Tommy Rall was a man who defied gravity. Whether executing impossibly fast twirls, nimbly leaping through the air, or doing a series of stunningly intricate tap steps, Rall proved to be one of the best dancers Hollywood would ever see. And yet he never became the star he deserved to be.
On October 6, at the age of 90, Rall died of congestive heart failure while recovering from heart surgery. An irreplaceable talent from the Golden Age of Hollywood, I’ve been in love with his work ever since he took my breath away in Kiss Me, Kate many years ago. Although his filmography is small, the impact of Rall’s dancing is so momentous that I was frustrated to discover that, as I’m typing this, no obituaries have yet been written for him. This really didn’t sit right with me, so I wanted to offer my own tribute to the man whose artistry has never failed to make me giggle with delight. (Yes, giggle.)
Born with a crossed eye, Rall’s mother realized her four-year-old son would have difficulty with reading and enrolled him in dance classes to help him compensate. After receiving corrective surgery, though, Rall’s love for dancing encouraged him to continue lessons and he soon was performing in vaudeville and small theaters. This led to the Jivin’ Jacks ’n’ Jills, an ensemble that also included Donald O’Connor and performed in seven little-known musicals for Universal Pictures. At fourteen, he turned to ballet for three years before finding success on Broadway, where he worked with such venerable names as Irving Berlin, Jerome Robbins, Gower Champion, Moss Hart, and George Abbott.
With a background in ballet, acrobatics, “hep-cat” styles like jitterbug and tap, and musical theatre, Rall was a force to be reckoned with by the time he returned to the silver screen in 1953 for Kiss Me, Kate, a brilliant Cole Porter musical that features the impeccable dancing of Rall, Bobby Van, Ann Miller, and Bob Fosse. I cannot emphasize enough how mind-blowing their work is here, but amidst all of this legendary talent, it’s Rall who catches my eye the most. Swaggering through the film with smirking one-liners and dizzying athleticism, his presence is utterly bewitching and, well, cool.
The exquisite precision of Rall’s movement collided with a tough, street-hardened persona to create this unique blend of dangerous elegance that no other dancer had in Hollywood. You can see this in the other spectacular musicals he made in the ’50s. Seven Brides for Seven Brothers, of course, has the famous barn dance, choreographer Michael Kidd’s innovative triumph that continues to wow audiences over 60 years later. My Sister Eileen, meanwhile, had Rall playing a wolfish reporter, the foil to Bob Fosse’s sweet drugstore soda jerk. The tension between their characters is illustrated in the “Alley Dance” number, or, as I like to call it, “the reason celluloid exists.” To see these two titans square off against one another is extraordinary and joyous in so many ways.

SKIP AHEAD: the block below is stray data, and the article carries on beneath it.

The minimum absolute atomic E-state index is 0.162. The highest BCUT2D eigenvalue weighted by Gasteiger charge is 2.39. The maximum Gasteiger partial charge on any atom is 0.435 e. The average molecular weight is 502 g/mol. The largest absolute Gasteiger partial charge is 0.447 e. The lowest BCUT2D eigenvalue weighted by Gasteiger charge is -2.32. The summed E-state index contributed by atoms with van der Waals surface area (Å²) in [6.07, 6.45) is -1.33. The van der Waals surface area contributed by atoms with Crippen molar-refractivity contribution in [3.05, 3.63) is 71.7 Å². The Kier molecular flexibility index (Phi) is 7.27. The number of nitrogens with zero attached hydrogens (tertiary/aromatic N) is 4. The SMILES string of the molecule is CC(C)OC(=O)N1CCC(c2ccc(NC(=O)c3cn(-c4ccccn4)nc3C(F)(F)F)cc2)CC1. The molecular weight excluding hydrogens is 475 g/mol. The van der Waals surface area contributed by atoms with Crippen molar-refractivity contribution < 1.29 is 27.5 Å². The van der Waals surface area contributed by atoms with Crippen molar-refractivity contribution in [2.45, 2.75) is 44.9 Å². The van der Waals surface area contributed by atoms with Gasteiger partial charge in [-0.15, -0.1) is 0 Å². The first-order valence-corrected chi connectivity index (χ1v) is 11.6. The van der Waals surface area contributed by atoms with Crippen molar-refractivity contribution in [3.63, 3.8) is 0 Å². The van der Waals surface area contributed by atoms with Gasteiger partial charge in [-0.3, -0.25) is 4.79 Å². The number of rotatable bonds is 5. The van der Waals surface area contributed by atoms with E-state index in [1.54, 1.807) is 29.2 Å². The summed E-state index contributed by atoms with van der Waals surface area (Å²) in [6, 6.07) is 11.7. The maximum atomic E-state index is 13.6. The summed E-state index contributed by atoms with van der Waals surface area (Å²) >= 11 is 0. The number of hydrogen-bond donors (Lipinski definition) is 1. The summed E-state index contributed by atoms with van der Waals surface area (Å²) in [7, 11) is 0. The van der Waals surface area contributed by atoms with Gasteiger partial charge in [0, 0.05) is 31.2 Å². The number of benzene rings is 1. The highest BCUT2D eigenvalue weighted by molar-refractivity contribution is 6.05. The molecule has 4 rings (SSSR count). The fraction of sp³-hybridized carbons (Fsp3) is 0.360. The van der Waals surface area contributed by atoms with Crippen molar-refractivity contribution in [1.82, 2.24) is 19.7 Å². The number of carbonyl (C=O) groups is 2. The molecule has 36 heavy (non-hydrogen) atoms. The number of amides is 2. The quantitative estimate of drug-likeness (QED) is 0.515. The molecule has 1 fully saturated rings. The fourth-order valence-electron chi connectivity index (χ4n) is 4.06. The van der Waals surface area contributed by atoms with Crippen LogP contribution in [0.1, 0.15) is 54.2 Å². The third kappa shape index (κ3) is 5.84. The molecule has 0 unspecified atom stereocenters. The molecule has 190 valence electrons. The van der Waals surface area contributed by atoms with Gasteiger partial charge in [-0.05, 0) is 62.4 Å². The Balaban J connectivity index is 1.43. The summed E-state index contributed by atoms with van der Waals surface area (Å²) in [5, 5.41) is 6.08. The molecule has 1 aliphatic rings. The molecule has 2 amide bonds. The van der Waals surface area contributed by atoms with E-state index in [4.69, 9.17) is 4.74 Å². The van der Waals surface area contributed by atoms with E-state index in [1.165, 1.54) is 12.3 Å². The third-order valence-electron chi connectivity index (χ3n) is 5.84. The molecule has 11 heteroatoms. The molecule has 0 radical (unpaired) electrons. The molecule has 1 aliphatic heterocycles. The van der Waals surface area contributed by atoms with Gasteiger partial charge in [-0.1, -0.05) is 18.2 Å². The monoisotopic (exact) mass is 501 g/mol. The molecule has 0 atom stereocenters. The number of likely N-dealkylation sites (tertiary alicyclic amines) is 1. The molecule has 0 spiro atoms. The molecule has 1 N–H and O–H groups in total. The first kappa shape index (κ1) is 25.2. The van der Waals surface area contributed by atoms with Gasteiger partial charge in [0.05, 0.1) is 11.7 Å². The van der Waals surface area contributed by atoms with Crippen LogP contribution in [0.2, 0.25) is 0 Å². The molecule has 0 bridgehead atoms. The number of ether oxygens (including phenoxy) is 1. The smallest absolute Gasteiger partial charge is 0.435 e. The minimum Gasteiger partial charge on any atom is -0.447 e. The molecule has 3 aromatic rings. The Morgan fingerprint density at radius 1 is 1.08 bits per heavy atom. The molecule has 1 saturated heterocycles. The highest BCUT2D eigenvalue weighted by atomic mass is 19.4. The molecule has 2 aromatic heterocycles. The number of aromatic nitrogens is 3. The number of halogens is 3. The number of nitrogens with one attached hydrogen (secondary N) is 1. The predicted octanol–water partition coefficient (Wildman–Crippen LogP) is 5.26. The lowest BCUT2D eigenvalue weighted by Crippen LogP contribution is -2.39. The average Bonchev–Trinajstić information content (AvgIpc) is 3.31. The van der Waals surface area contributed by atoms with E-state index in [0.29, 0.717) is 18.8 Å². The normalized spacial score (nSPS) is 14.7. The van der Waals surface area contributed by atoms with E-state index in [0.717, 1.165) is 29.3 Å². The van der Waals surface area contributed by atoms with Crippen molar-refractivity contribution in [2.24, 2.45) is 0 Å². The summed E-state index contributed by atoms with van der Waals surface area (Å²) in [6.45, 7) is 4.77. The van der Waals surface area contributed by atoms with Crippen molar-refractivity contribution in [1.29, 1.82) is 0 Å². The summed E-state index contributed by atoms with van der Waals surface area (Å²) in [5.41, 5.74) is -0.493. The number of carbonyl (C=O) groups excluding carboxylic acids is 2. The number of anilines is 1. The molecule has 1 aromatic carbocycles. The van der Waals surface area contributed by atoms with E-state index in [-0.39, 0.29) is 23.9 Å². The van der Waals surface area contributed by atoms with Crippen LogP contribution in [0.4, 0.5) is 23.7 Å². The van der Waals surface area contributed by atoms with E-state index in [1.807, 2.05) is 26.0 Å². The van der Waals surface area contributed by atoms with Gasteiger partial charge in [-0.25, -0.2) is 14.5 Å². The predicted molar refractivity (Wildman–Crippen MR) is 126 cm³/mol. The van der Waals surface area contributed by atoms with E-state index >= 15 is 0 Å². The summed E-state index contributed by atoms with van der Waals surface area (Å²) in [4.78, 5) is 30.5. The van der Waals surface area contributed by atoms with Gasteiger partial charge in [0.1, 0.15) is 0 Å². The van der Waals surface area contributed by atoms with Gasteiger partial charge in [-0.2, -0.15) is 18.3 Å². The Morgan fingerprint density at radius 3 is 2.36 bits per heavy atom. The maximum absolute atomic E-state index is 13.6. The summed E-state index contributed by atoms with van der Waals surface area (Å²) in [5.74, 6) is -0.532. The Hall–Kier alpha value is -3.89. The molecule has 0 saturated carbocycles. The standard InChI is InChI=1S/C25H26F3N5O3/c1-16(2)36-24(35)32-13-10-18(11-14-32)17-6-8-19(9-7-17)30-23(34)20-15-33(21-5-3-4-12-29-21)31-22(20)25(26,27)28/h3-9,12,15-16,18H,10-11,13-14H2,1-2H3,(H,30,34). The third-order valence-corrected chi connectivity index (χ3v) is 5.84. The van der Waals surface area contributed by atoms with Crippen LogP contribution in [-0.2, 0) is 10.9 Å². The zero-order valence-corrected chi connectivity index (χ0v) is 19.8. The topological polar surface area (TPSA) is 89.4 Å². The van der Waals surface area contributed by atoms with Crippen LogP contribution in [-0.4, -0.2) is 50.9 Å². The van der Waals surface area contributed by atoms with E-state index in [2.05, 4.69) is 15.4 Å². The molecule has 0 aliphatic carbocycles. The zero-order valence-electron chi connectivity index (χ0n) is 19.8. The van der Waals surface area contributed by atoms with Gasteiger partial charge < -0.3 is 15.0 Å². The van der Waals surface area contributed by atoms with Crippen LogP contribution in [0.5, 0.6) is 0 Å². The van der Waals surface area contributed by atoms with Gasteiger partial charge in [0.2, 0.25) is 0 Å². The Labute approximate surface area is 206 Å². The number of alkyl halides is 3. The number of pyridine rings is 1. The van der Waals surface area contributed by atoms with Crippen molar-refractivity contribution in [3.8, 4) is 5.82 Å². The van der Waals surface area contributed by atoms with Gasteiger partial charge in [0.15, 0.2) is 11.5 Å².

Conceived and directed by Gene Kelly, Invitation to the Dance saw Rall collaborating with another musical icon, although they don’t share the screen, sadly. A fascinating anthology film that is told through pantomime and dance, Rall has an energetic yet self-contained solo as The Sharpie in the “Ring Around the Rosy” sequence. One of the most phenomenal things about Rall is illustrated here: if you didn’t hear his taps, you’d swear his feet never touched the ground. “The best all-around dancer we had over at MGM was Tommy Rall,” Gene Kelly told his widow, Patricia Ward Kelly. “He could do anything and do it better than any other dancer.”
In 1959, Rall returned to the stage and would only do the sporadic film, such as Merry Andrew with Danny Kaye, an uncredited part opposite Barbra Streisand in Funny Girl, and Pennies from Heaven, which has Rall doing a wonderfully goofy tap routine with Steve Martin and Robert Fitch. Funny, graceful, and ultimately incomparable, Tommy Rall will always be someone I wish was better known. He epitomized the effervescence and magic of dance with a skill and a beauty that only the truly gifted have. It would be easy to feel mournful over his passing, but I also feel thankful — thankful that such an astonishing performer existed and that he shared his light with us for many, many years.
Michaela Owens is thrilled to be the editor of A Place for Film, in addition to being IU Cinema’s Publications Editor. An IU graduate with a BA in Communication and Culture and an MA in Cinema and Media Studies, she has also been a volunteer usher at IU Cinema since 2016. She never stops thinking about classic Hollywood, thanks to her mother’s introduction to it, and she likes to believe she is an expert on Katharine Hepburn and Esther Williams.